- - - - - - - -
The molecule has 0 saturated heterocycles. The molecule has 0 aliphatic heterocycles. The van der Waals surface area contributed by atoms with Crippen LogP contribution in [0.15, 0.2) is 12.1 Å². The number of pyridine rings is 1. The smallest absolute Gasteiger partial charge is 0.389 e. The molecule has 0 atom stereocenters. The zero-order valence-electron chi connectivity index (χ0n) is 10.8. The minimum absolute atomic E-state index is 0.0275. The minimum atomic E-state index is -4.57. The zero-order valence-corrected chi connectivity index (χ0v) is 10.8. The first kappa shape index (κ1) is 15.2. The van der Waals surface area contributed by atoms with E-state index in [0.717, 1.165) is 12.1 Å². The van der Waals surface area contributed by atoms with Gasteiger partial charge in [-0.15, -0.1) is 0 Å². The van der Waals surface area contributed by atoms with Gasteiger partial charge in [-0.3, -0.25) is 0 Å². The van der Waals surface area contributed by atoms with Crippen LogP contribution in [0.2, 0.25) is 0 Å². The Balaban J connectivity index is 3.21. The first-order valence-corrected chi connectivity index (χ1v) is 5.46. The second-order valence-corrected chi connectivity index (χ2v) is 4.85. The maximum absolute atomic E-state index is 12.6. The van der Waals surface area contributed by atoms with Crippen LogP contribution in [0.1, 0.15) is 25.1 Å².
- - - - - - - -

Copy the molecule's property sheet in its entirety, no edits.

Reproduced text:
The molecule has 0 saturated heterocycles. The molecule has 0 aliphatic heterocycles. The van der Waals surface area contributed by atoms with Crippen LogP contribution in [0.15, 0.2) is 12.1 Å². The number of pyridine rings is 1. The smallest absolute Gasteiger partial charge is 0.389 e. The molecule has 0 atom stereocenters. The zero-order valence-electron chi connectivity index (χ0n) is 10.8. The minimum absolute atomic E-state index is 0.0275. The minimum atomic E-state index is -4.57. The zero-order valence-corrected chi connectivity index (χ0v) is 10.8. The first kappa shape index (κ1) is 15.2. The van der Waals surface area contributed by atoms with E-state index in [0.717, 1.165) is 12.1 Å². The van der Waals surface area contributed by atoms with Gasteiger partial charge in [-0.15, -0.1) is 0 Å². The van der Waals surface area contributed by atoms with Gasteiger partial charge in [-0.3, -0.25) is 0 Å². The van der Waals surface area contributed by atoms with Crippen LogP contribution in [0.2, 0.25) is 0 Å². The Balaban J connectivity index is 3.21. The first-order valence-corrected chi connectivity index (χ1v) is 5.46. The second-order valence-corrected chi connectivity index (χ2v) is 4.85. The maximum absolute atomic E-state index is 12.6. The van der Waals surface area contributed by atoms with Crippen LogP contribution in [0.1, 0.15) is 25.1 Å².